"We had everything counted. We were totally done, and we couldn’t get the results off the USB sticks," said Horry County elections director Sandy Martin. "The board was all excited. We had all our precincts in by 9:30 (p.m. Tuesday). It was record-breaking, almost, we thought."
After trying unsuccessfully for hours to figure out what was wrong, her staff gave up and went home. Representatives from the manufacturer started rescanning the ballots Thursday morning, she said.
In Dorchester County, a printing error by the contractor meant the scanners couldn't read the ballots — a malfunction never before seen in South Carolina. Even other counties that used the same company this election to print its ballots didn't have that problem.
But it meant all of the county's more than 14,000 mailed ballots had to go through that multistep transfer process onto ballots that could be scanned. County officials didn't know about it until Election Day because of the law barring ballot-opening until then, and a sample ballot from the vendor tested beforehand went through perfectly.
"We’re working with the county and printer to determine exactly how it happened and what needs to be done to make sure it doesn't happen again," Whitmire said.
In Greenville County, a decision not to use high-speed scanners, which meant both scanning and data downloads took more time, helps explain why it didn't finish until nearly sunrise Wednesday.
Otherwise, it was sheer volume that extended the timeline, officials say.
Richland County had two high-speed scanners. Having the highest-speed model, which scans about four times faster, would've helped tremendously, but by the time the county tried to buy one, none were in stock, said its new elections director, Alexandria Stephens, hired from Birmingham, Ala., this summer after a series of missteps caused long lines in the capital county during the June primaries.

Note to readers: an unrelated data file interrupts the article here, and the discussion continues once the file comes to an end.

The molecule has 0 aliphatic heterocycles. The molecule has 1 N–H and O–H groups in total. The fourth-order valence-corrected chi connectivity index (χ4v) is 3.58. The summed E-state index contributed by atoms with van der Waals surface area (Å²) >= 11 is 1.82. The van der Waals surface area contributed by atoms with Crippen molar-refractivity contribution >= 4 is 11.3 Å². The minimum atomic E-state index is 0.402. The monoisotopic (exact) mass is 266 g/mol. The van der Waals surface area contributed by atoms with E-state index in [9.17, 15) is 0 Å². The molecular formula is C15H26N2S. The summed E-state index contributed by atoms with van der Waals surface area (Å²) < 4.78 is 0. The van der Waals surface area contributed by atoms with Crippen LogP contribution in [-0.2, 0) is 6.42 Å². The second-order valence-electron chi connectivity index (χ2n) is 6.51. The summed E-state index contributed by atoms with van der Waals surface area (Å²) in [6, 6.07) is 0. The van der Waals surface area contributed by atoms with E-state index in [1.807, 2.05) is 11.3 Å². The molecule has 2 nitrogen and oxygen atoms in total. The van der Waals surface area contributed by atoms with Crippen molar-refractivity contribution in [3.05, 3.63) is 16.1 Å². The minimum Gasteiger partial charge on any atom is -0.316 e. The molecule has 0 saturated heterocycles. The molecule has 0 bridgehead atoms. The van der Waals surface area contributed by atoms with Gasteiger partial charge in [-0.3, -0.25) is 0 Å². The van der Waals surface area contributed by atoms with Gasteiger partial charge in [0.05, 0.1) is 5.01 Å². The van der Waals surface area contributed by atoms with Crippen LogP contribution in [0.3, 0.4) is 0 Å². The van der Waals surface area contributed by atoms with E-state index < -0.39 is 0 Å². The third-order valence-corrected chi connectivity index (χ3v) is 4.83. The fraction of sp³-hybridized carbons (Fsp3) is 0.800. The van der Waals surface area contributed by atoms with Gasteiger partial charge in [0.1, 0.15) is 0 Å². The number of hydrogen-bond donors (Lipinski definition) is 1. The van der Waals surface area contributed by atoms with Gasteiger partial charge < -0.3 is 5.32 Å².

"It would’ve saved a lot of hours. We probably would’ve still gone through the night, but we would’ve been done in the early hours" of Wednesday instead of midnight, she said.
Her exhausted workers did take a break, leaving about 4 a.m. Wednesday, but returned within several hours, she said.
When to leave and resume counting is a county decision, but working nonstop until finished is not recommended, Whitmire said.
"You run a risk," he said. "You could say, 'Let's keep working,' but, not just in elections, but in any kind of work, sleep deprivation leads to increased risk of errors, and you don't want to introduce that in the process."
'We don't wait'
Charleston County, which had by far the most absentee ballots of any county in the state — at nearly 163,000 total, roughly 60,000 of those by mail — managed to wrap up at 2:30 a.m. Wednesday.
Director Joe Debney attributed that largely to advance planning, training and the ability to hire roughly 200 temporary workers for the election, swelling the normal staff of 17. About 100 people were assigned to open and process absentee ballots.
"You have to plan this long in advance. You cannot be reactive in elections. You have to be proactive, and we made sure we had plenty of people here," he said.
Things that seem minor, such as laying heavy boxes on stacked ballots to flatten them for scanning, can make a big difference, he said.
When the clock hit 7 a.m. Tuesday, work on the absentee ballots started immediately. Scanning started 30 minutes later.
"We weren't waiting," Debney said. "We were already ready to go."
But in Beaufort County, the extra two hours on Election Day didn't help at all. It was at least 11 a.m. before its workers started opening the absentee ballots, after spending six hours Sunday opening the outer envelopes, Smalls said.
"On election morning, we had to make sure our precincts were up and running," she said. "Those two hours are our crunch time."
In hindsight, she said, it would've helped to have additional people focused solely on opening and processing absentee ballots.
"That is a lesson learned if ever we had to do this again," Smalls said. "But people have to remember, we are not operating in normal situations. The pandemic has put a strain on every aspect of the election process."